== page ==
The Neumann U67 defined for us the ideal sound that we try to achieve in recording musical sources to this very day, even in the era in which we find ourselves in at the present time. When we listen to great music, we expect to hear 1968. We expect to hear an acoustic guitar which sounds as if it were played by Glen Campbell, a piano or bass guitar as played by Paul McCartney, an electric guitar sound as if it came from the amplifier of George Harrison, or the sound of a drum kit as played by Ringo Starr, or the late Charlie Watts, or later, in the early 1970s— John Bonham. We revel in hearing the soul of a singer such as David Ruffin, or the beautiful blended harmonies of the Temptations. As we hear the natural sounding vocal of a storyteller, such as Elliot Lurie of Looking Glass in the hit-song, “Brandy (You’re a Fine Girl),” we naturally believe as connoisseurs of popular culture that this is how every lead vocal on every song should sound to us.  What we believe to be great music and how it should sound, therefore, came to be defined by the sounds of the era which gave them to us. And the microphone that reproduced those sounds of great music for all of us to listen to for generations to come and to enjoy— was none other than the Neumann U67.

U-67-Macro4_Neumann-Studio-Tube-Microphone_MR.jpg

Above, the Neumann U67, a microphone that has been used to record the greatest music of all time. Image courtesy-- Neumann GMBH

Owning a Neumann  U67 can take a small recording facility from being just another home studio and put it on the pathway to being a serious recording studio. Since 1971, owning a Neumann U67 was usually just reserved for major recording studio and broadcast facilities or elite music producers. In 1992, Neumann briefly re-issued the microphone with a limited production run of a few hundred units. But in 2018, the Neumann microphone company completely re-issued the U67 microphone to the enthusiasm of engineers, producers, and audiophiles, alike. While vintage U67 models can fetch as much as $11,000 USD or more, a brand-new model will now cost about $7,000 USD, a more than reasonable price for the greatest microphone ever produced. It is not, however, a clone or just a modernized version of the vintage U67, it is an authentic U67. In every detail, Neumann has once again painstakingly taken the time to give us the gift of the greatest microphone ever produced. If I am ever fortunate enough to be able to develop my own recording studio facility and fulfill a lifelong dream of mine— the first piece of gear I will purchase for it will be a microphone— a Neumann U67.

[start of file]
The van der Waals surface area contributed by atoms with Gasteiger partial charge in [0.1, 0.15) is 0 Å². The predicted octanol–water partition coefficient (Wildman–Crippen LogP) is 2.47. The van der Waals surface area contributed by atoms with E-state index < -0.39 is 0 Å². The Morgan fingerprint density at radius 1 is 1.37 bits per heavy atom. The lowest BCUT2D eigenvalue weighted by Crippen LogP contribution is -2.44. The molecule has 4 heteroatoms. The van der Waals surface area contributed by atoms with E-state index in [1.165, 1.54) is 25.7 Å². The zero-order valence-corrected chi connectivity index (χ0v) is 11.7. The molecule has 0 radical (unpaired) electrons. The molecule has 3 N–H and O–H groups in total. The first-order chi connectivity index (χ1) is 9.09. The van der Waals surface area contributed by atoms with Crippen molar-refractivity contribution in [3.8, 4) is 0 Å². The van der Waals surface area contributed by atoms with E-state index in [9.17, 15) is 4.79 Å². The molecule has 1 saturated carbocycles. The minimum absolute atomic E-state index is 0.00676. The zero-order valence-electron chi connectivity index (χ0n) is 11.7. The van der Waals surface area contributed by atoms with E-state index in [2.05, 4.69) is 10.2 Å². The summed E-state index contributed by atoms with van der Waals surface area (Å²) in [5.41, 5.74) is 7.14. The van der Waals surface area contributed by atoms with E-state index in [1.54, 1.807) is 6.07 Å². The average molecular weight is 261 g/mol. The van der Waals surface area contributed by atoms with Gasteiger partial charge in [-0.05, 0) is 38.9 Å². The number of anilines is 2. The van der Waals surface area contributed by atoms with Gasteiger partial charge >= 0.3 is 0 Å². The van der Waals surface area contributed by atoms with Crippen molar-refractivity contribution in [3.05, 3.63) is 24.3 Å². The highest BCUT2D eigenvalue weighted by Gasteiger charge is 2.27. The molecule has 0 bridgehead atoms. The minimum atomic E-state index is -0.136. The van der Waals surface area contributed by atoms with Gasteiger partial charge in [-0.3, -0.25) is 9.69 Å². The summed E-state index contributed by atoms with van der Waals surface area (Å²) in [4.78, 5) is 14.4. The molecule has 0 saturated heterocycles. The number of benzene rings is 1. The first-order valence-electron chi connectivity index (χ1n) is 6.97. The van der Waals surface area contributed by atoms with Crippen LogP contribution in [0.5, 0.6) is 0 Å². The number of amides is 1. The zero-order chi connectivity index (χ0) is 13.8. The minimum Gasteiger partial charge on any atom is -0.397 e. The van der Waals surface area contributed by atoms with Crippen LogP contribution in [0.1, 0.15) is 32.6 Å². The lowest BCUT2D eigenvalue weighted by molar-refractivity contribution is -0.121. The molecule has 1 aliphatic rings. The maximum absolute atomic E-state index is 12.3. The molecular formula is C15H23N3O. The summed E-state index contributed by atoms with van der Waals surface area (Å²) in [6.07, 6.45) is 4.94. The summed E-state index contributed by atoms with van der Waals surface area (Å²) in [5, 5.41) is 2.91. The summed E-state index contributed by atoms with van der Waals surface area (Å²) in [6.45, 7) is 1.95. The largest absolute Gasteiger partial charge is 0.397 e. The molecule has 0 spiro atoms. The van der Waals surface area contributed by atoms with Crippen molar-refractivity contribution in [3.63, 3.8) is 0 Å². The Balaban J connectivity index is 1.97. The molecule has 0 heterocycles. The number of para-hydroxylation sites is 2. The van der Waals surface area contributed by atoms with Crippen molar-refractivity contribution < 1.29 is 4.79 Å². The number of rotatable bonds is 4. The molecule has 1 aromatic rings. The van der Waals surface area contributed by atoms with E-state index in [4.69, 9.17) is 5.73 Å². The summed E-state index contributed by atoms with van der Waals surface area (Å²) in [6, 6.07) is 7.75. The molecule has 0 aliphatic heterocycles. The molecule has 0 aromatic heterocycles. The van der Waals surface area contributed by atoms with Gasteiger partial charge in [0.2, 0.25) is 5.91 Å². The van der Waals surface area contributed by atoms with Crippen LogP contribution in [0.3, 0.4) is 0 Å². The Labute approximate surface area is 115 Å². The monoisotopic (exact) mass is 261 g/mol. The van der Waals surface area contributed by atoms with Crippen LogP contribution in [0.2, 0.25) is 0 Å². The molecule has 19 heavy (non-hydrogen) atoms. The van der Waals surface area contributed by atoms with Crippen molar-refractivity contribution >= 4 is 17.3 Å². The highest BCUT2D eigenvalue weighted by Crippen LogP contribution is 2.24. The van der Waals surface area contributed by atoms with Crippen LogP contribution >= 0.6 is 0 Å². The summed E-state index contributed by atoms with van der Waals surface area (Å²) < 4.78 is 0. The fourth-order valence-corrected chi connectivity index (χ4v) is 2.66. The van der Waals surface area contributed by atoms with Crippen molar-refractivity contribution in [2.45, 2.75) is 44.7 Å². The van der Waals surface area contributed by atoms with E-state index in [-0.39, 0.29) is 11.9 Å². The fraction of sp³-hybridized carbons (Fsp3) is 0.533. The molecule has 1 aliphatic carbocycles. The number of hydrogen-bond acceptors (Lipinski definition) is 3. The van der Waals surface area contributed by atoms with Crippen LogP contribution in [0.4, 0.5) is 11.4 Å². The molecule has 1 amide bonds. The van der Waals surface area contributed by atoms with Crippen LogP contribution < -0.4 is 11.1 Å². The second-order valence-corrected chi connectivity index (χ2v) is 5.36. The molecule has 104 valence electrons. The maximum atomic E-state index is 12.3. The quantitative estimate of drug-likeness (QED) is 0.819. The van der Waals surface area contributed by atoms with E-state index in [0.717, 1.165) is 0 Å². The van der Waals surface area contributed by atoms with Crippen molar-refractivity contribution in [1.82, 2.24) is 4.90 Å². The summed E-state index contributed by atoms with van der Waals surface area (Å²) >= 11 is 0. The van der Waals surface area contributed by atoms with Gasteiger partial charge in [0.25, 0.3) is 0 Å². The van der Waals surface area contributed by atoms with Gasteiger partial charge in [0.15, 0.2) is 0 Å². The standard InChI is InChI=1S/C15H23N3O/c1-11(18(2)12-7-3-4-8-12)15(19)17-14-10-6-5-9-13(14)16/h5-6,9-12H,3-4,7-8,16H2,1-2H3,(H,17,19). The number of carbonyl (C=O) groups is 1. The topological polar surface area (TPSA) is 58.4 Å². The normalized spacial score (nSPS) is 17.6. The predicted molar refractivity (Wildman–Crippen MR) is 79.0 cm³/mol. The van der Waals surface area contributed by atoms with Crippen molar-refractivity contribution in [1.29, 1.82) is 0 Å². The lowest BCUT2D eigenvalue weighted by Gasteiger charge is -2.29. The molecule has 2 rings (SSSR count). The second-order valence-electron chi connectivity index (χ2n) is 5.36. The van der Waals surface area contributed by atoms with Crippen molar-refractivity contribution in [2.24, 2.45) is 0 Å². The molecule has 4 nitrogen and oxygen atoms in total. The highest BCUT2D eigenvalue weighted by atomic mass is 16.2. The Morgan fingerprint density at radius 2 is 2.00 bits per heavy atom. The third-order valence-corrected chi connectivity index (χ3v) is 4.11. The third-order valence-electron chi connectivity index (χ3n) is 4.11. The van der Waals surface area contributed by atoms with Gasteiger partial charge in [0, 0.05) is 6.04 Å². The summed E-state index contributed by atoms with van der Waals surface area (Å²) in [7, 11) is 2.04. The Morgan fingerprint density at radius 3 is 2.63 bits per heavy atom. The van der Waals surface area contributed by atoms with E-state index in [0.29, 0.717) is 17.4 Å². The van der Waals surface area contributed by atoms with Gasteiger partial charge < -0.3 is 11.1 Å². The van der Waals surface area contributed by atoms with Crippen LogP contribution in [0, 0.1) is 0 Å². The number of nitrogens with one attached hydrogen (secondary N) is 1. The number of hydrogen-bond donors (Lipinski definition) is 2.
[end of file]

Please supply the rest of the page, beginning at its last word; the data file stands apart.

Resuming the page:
Special Note—

For more information about the Neumann U67, please visit the website of Neumann GMBH. Once at the site, you will find that this company has produced some of the greatest microphones in the history of sound recording.

U-67-with-Z-48-Frontal-Glow_Neumann-Studio-Tube-Microphone_MR.jpg

The Neumann U67 is perhaps the greatest and most influential microphone ever produced. It was first introduced in 1960 and gave us the sounds of the Golden Age of Music. Today, the great people at Neumann have lovingly and painstakingly re-issued the classic Neumann U67 to the delight of engineers, producers and people who love music around the world. Image courtesy-- Neumann GMBH

If you wish to listen to either a vintage or a brand new Neumann U67 Tube Condenser Microphone in action, click the blue button to watch the video on YouTube. This link is external and not affiliated with this website. 

Click to Watch

Special Thanks and Acknowledgement

I would like to take a moment to thank Mr. Jonathan Ruest for his time, energy and important contributions to the development of this article about the Neumann U67 Tube Condenser Microphone in the Recording Session Vault website project.